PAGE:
Saturday, November 19, 2011

52 Poems (week 35 & 36)

Week 35

I've somehow become a fan of Oscar Wilde without ever really reading any Oscar Wilde. I just hear snippets and intertextual references and love him by default. But having read some of his poems, including this one 'The Harlot's House', perhaps I like him even more.

We caught the tread of dancing feet,
We loitered down the moonlit street,
And stopped beneath the harlot's house.
 
Inside, above the din and fray,
We heard the loud musicians play
The "Treues Liebes Herz" of Strauss.
 
Like strange mechanical grotesques,
Making fantastic arabesques,
The shadows raced across the blind.
 
We watched the ghostly dancers spin
To sound of horn and violin,
Like black leaves wheeling in the wind.
 
Like wire-pulled automatons,
Slim silhouetted skeletons
Went sidling through the slow quadrille.
 
The took each other by the hand,
And danced a stately saraband;
Their laughter echoed thin and shrill.
 
Sometimes a clockwork puppet pressed
A phantom lover to her breast,
Sometimes they seemed to try to sing.
 
Sometimes a horrible marionette
Came out, and smoked its cigarette
Upon the steps like a live thing.
 
Then, turning to my love, I said,
"The dead are dancing with the dead,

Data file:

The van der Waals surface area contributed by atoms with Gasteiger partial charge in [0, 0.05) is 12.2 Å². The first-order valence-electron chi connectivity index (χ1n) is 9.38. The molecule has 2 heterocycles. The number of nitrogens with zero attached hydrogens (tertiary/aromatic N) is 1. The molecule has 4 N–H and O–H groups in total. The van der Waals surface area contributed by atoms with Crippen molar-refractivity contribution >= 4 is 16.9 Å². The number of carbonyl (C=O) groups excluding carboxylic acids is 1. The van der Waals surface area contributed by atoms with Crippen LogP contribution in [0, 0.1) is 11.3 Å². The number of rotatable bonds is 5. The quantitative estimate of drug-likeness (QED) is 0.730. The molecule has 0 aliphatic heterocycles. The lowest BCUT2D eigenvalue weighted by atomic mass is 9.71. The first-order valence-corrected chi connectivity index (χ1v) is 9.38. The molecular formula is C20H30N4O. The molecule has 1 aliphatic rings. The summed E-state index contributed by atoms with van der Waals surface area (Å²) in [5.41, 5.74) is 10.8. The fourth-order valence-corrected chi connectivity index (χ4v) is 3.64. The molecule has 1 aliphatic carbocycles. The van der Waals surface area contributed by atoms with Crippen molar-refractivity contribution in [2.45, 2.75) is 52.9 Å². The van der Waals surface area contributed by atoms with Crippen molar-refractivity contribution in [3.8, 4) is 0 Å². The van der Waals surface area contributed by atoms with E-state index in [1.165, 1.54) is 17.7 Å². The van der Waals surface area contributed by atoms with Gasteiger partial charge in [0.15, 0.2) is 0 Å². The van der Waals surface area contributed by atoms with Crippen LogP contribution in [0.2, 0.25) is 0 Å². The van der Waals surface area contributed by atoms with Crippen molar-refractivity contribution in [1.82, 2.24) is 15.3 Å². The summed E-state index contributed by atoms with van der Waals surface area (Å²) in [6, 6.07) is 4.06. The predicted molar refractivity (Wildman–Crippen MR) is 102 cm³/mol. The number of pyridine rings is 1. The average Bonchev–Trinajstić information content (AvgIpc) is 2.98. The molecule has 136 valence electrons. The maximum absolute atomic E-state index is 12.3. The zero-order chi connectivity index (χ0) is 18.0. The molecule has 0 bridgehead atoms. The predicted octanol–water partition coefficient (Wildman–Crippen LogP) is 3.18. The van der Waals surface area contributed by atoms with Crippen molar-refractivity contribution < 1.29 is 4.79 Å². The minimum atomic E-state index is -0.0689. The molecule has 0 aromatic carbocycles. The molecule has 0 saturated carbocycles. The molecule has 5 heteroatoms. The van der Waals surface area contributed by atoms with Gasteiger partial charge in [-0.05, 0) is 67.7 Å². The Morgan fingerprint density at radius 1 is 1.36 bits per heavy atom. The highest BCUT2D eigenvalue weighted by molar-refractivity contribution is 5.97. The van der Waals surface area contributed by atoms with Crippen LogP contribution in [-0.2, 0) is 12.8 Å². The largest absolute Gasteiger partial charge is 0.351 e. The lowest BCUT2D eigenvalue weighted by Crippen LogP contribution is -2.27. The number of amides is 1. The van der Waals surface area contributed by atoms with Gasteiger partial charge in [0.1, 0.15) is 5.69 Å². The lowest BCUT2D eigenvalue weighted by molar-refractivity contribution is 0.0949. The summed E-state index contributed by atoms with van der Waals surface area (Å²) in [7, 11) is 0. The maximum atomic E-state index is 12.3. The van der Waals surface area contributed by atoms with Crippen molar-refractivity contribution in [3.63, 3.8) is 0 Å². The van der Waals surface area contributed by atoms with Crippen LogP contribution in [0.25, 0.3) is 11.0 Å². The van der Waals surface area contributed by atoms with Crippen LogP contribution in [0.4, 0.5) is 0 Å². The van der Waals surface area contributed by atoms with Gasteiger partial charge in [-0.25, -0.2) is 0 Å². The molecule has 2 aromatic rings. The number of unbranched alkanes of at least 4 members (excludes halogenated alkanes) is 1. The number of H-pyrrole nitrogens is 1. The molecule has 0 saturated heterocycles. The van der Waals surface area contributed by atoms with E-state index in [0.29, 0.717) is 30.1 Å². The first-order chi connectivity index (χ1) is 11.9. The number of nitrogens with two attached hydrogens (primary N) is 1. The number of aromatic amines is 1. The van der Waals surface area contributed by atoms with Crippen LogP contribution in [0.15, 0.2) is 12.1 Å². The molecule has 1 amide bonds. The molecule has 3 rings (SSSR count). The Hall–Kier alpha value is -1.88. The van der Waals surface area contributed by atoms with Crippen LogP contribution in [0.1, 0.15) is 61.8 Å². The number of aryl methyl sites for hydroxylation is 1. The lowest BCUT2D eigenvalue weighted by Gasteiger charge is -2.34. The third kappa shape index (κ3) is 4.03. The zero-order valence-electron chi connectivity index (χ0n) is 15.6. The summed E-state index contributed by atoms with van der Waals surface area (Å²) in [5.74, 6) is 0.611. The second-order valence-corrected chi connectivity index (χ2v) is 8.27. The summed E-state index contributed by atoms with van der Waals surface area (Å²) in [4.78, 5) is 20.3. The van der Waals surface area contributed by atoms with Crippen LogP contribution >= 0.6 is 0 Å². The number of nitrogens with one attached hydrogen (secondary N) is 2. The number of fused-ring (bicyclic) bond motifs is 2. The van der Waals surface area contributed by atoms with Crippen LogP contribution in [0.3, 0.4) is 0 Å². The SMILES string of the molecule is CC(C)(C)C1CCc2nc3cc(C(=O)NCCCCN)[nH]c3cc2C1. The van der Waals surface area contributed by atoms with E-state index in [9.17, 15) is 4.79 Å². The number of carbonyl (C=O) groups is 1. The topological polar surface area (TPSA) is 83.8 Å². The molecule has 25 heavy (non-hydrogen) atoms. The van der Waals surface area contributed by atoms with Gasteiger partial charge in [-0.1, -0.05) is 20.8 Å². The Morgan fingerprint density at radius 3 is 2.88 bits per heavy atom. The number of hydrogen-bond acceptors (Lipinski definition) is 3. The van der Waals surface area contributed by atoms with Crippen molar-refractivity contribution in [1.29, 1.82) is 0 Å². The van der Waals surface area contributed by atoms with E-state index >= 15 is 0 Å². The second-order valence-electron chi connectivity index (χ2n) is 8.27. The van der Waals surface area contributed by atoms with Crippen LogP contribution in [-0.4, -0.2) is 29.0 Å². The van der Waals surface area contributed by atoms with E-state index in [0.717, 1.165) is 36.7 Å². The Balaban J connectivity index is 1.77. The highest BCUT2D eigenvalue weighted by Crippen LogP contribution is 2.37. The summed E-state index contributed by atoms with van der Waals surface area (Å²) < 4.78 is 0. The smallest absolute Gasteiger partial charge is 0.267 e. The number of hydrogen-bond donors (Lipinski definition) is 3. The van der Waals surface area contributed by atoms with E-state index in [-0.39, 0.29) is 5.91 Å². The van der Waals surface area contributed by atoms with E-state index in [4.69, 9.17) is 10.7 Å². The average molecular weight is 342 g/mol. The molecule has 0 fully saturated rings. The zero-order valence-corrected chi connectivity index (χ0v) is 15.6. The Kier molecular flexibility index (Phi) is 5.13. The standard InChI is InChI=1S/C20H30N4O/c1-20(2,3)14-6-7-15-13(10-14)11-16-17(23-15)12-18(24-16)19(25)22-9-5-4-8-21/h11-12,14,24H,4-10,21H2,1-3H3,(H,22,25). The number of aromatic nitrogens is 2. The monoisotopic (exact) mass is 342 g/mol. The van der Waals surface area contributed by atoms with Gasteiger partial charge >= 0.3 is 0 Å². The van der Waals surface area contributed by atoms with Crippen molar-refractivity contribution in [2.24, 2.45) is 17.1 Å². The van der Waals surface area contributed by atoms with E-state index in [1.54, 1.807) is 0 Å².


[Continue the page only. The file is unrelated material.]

The dust is whirling with the dust."
 
But she--she heard the violin,
And left my side, and entered in:
Love passed into the house of lust.
 
Then suddenly the tune went false,
The dancers wearied of the waltz,
The shadows ceased to wheel and whirl.
 
And down the long and silent street,
The dawn, with silver-sandalled feet,
Crept like a frightened girl.

Week 36


Okay, so this poem from Alice in Wonderland is technically part of a novel, but I think it still counts as a Lewis Carroll poem. There was a quote from it at the front of a novel I was reading so I searched it out. The last line is a bit of a problem because Alice is interrupted in her recitation by the Mock Turtle, but the ending is generally assumed to be "...eating the owl"

'Tis the voice of the Lobster: I heard him declare
"You have baked me too brown, I must sugar my hair."
As a duck with its eyelids, so he with his nose
Trims his belt and his buttons, and turns out his toes.
When the sands are all dry, he is gay as a lark,
And will talk in contemptuous tones of the Shark;
But, when the tide rises and sharks are around,
His voice has a timid and tremulous sound.
I passed by his garden, and marked, with one eye,
How the Owl and the Panther were sharing a pie:
The Panther took pie-crust, and gravy, and meat,
While the Owl had the dish as its share of the treat.
When the pie was all finished, the Owl, as a boon,
Was kindly permitted to pocket the spoon;
While the Panther received knife and fork with a growl,
And concluded the banquet by ---

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